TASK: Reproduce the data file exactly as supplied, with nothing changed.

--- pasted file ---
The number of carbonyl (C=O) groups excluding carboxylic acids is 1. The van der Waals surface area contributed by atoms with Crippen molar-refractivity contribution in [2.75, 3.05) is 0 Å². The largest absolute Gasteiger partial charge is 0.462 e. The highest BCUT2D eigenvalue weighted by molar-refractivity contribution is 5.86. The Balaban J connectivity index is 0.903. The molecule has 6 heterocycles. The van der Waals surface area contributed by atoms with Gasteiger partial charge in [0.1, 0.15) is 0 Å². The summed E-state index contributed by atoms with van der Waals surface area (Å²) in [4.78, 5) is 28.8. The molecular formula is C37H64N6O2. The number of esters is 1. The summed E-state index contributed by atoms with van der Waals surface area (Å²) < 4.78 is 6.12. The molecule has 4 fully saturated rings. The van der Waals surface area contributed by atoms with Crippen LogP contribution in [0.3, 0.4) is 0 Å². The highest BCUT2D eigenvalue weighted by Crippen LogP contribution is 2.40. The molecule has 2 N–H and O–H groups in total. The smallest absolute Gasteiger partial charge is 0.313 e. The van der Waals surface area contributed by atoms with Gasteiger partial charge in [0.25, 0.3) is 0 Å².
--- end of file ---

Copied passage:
The number of carbonyl (C=O) groups excluding carboxylic acids is 1. The van der Waals surface area contributed by atoms with Crippen molar-refractivity contribution in [2.75, 3.05) is 0 Å². The largest absolute Gasteiger partial charge is 0.462 e. The highest BCUT2D eigenvalue weighted by molar-refractivity contribution is 5.86. The Balaban J connectivity index is 0.903. The molecule has 6 heterocycles. The van der Waals surface area contributed by atoms with Gasteiger partial charge in [0.1, 0.15) is 0 Å². The summed E-state index contributed by atoms with van der Waals surface area (Å²) in [4.78, 5) is 28.8. The molecular formula is C37H64N6O2. The number of esters is 1. The summed E-state index contributed by atoms with van der Waals surface area (Å²) < 4.78 is 6.12. The molecule has 4 fully saturated rings. The van der Waals surface area contributed by atoms with Crippen LogP contribution in [0.3, 0.4) is 0 Å². The highest BCUT2D eigenvalue weighted by Crippen LogP contribution is 2.40. The molecule has 2 N–H and O–H groups in total. The smallest absolute Gasteiger partial charge is 0.313 e. The van der Waals surface area contributed by atoms with Gasteiger partial charge in [0.25, 0.3) is 0 Å².